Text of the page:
October, 2018
News From Cornerstone Pediatrics
Helping Baby to Sleep
Babies do not have regular sleep cycles until about 6 months of age. While newborns sleep about 16 to 17 hours per day, they may only sleep 1 or 2 hours at a time. As babies get older, they need less  sleep .
Here are some suggestions that may help your baby (and you) sleep better at night.
  • Keep your baby calm and quiet when you feed or change her during the night. Try not to stimulate or wake her too much.
  • Make daytime playtime. Talking and playing with your baby during the day will help lengthen her awake times. This will help her sleep for longer periods during the night.
  • Put your baby to bed when drowsy but still awake. This will help your baby learn to fall asleep on her own in her own bed. Holding or rocking her until she is completely asleep may make it hard for her to go back to sleep if she wakes up during the night.
Wait a few minutes before responding to your child’s fussing. See if she can fall back to sleep on her own.
We've Got Flu Vaccine!
It's that time of year again. Cold and flu season is nearly upon us. Remember the nightmare that was flu season 2017-2018? Let's not go there again. GET YOUR CHILD IMMUNIZED!
We have flu vaccine now available for ALL of our patients and are expecting new shipments regularly.
You can schedule your child for a flu shot online through our portal. Click on your child's name, then on the "Flu Clinic" tab and choose the date and time you like.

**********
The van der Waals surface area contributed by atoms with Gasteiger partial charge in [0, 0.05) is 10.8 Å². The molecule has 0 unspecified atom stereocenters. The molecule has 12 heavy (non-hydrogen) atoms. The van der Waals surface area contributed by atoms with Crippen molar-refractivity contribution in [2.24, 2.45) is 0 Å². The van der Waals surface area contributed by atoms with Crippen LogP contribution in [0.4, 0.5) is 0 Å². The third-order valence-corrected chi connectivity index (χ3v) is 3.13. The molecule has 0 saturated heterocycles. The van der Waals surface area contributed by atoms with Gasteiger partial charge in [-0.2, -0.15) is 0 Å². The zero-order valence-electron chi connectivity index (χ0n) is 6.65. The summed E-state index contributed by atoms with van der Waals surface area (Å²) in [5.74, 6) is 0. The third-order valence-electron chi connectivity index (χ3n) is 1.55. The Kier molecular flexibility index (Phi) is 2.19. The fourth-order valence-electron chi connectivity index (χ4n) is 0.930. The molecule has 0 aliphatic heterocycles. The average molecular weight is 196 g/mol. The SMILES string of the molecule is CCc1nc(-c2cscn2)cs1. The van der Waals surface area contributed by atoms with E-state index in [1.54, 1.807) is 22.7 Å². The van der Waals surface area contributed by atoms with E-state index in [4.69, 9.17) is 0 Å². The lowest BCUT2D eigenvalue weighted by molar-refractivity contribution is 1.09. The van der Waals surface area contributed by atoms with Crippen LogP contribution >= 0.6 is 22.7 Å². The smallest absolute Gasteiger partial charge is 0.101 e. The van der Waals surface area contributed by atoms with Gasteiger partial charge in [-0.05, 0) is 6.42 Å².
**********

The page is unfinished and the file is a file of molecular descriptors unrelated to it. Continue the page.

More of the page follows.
What to Know About Melatonin
Melatonin is a natural, hormone-like substance produced by an area in the brain called the pineal gland. It is released naturally at night and tells the body it's time to sleep.
Melatonin is sold as a sleep aid. It can be found over the counter as a dietary supplement. While melatonin plays a role in sleep; it is NOT a sleeping pill. Talk to us before using it.
Melatonin may be a short-term way to help some kids get rest while you keep trying to establish good bedtime routines. It may also help some older children and teens reset sleep schedules―such as after vacations, summer breaks, or other interruptions.
  1. Melatonin may also help children with neurodevelopmental disorders such as autism or attention-deficit hyperactivity disorder (ADHD). It's use in these circumstances should be carefully monitored a child's pediatrician.
Walkers? Please, No.
Walkers for infants seem so fun. But really, a lot of infants are injured in walker accidents each year. And you know what? They do NOT help infants walk any sooner.
Please don't use walkers. Please.